The study of sound patterns has been built on a foundation of study of the nature of the sounds that shape the patterns. Understanding phonological patterns depends significantly on the nature of articulation, acoustics and perception. Advances in instrumentation over the past few decades have radically changed our understanding of the phonetics of speech sounds. In this paper, three basic aspects of the relation between phonology and phonetics are considered, drawing examples from various African languages. First, we briefly consider cases where instrumental investigation serves to confirm or disconfirm auditory investigation. A canonical example is the use of spectrographic investigation, traditional or computer-based, to determine properties of vowel formants, enhancing the analysis of vowel inventories. A second use of instrumental research is to examine properties of speech sounds that are less amenable to auditory investigation. Simply put, some distinctions are hard to hear, so instrumentation provides increased reliability. Related to this, gradience and variation are more readily studied instrumentally than by hand, with quantitative data shedding light on the sorts of patterns that are perhaps properly assigned to "phonetics" and the sorts of patterns that are best considered "phonological". Finally, certain questions cannot in principle be examined auditorily since they are imperceptible to the ear. For example, it can be seen using imaging technology that the vocal tract assumes a particular shape when in "speech" posture. A comparison of speech sounds with this neutral vocal tract shape allows us to test certain predictions about the nature of language-specific contrasts. These issues will be examined with reference to a number of patterns: vowel harmony in languages such as Dagbani, Yoruba, Kinande; consonant-vowel co-occurrence restrictions in N|uu; tone in Yoruba.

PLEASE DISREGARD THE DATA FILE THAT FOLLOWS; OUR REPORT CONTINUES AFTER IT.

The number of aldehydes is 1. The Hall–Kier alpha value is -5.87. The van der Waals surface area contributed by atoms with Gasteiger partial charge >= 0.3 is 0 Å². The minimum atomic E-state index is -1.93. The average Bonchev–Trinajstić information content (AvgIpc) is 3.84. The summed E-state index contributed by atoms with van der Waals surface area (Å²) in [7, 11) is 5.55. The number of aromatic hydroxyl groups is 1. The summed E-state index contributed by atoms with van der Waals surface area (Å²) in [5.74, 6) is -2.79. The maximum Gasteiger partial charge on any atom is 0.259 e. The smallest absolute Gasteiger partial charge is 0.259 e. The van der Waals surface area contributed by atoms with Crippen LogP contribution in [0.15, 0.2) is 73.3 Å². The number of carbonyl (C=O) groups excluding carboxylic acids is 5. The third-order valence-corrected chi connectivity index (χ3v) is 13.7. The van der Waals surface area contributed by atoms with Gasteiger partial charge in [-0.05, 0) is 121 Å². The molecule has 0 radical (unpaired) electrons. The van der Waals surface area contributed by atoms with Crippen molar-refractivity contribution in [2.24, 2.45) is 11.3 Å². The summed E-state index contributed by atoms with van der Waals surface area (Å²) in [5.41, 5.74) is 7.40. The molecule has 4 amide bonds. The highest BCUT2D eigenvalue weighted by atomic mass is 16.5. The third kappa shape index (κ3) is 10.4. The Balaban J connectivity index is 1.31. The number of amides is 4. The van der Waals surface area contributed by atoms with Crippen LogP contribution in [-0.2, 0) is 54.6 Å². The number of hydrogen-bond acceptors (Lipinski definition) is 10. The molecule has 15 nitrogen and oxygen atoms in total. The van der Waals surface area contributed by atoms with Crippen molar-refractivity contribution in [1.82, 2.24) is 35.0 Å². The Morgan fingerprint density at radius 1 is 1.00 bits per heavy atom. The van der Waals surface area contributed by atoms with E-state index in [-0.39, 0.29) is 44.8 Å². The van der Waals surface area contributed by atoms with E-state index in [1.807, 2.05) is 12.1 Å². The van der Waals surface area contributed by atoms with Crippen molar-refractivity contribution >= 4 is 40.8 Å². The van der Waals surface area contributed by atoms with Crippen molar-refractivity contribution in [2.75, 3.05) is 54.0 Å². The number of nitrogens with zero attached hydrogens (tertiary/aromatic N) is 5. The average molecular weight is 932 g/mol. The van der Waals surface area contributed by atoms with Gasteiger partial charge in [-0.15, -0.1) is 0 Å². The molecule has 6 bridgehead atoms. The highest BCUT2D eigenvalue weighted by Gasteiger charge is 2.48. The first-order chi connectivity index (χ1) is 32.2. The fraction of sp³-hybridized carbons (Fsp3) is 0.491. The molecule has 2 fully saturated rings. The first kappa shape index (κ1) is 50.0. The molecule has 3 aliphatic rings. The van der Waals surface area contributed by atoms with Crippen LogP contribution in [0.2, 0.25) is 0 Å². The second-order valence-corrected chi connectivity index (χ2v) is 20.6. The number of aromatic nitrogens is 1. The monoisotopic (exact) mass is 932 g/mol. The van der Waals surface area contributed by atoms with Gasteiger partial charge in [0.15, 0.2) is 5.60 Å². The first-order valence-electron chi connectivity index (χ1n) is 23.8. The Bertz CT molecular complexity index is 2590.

Selected Proceedings of the 43rd Annual Conference on African Linguistics: Linguistic Interfaces in African Languages
edited by Ọ
la Orie and Karen W. Sanders
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